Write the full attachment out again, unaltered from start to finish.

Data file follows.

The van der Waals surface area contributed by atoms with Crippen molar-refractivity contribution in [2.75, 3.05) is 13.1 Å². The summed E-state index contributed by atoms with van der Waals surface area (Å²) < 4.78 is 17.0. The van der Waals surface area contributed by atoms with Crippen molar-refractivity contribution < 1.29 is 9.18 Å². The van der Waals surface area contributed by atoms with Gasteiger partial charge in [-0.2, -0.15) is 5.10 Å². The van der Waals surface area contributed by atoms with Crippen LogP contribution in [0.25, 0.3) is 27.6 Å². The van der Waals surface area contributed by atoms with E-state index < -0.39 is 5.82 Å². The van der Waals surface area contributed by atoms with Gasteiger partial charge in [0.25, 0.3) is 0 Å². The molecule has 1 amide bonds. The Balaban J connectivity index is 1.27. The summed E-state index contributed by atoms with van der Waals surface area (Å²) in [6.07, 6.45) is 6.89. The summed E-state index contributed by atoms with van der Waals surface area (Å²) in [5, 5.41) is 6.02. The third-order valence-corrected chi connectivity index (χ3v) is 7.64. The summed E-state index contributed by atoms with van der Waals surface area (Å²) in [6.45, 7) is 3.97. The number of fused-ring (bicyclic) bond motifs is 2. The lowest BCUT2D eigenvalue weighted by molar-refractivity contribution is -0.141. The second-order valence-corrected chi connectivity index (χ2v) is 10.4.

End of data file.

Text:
The van der Waals surface area contributed by atoms with Crippen molar-refractivity contribution in [2.75, 3.05) is 13.1 Å². The summed E-state index contributed by atoms with van der Waals surface area (Å²) < 4.78 is 17.0. The van der Waals surface area contributed by atoms with Crippen molar-refractivity contribution < 1.29 is 9.18 Å². The van der Waals surface area contributed by atoms with Gasteiger partial charge in [-0.2, -0.15) is 5.10 Å². The van der Waals surface area contributed by atoms with Crippen LogP contribution in [0.25, 0.3) is 27.6 Å². The van der Waals surface area contributed by atoms with E-state index < -0.39 is 5.82 Å². The van der Waals surface area contributed by atoms with Gasteiger partial charge in [0.25, 0.3) is 0 Å². The molecule has 1 amide bonds. The Balaban J connectivity index is 1.27. The summed E-state index contributed by atoms with van der Waals surface area (Å²) in [6.07, 6.45) is 6.89. The summed E-state index contributed by atoms with van der Waals surface area (Å²) in [5, 5.41) is 6.02. The third-order valence-corrected chi connectivity index (χ3v) is 7.64. The summed E-state index contributed by atoms with van der Waals surface area (Å²) in [6.45, 7) is 3.97. The number of fused-ring (bicyclic) bond motifs is 2. The lowest BCUT2D eigenvalue weighted by molar-refractivity contribution is -0.141. The second-order valence-corrected chi connectivity index (χ2v) is 10.4.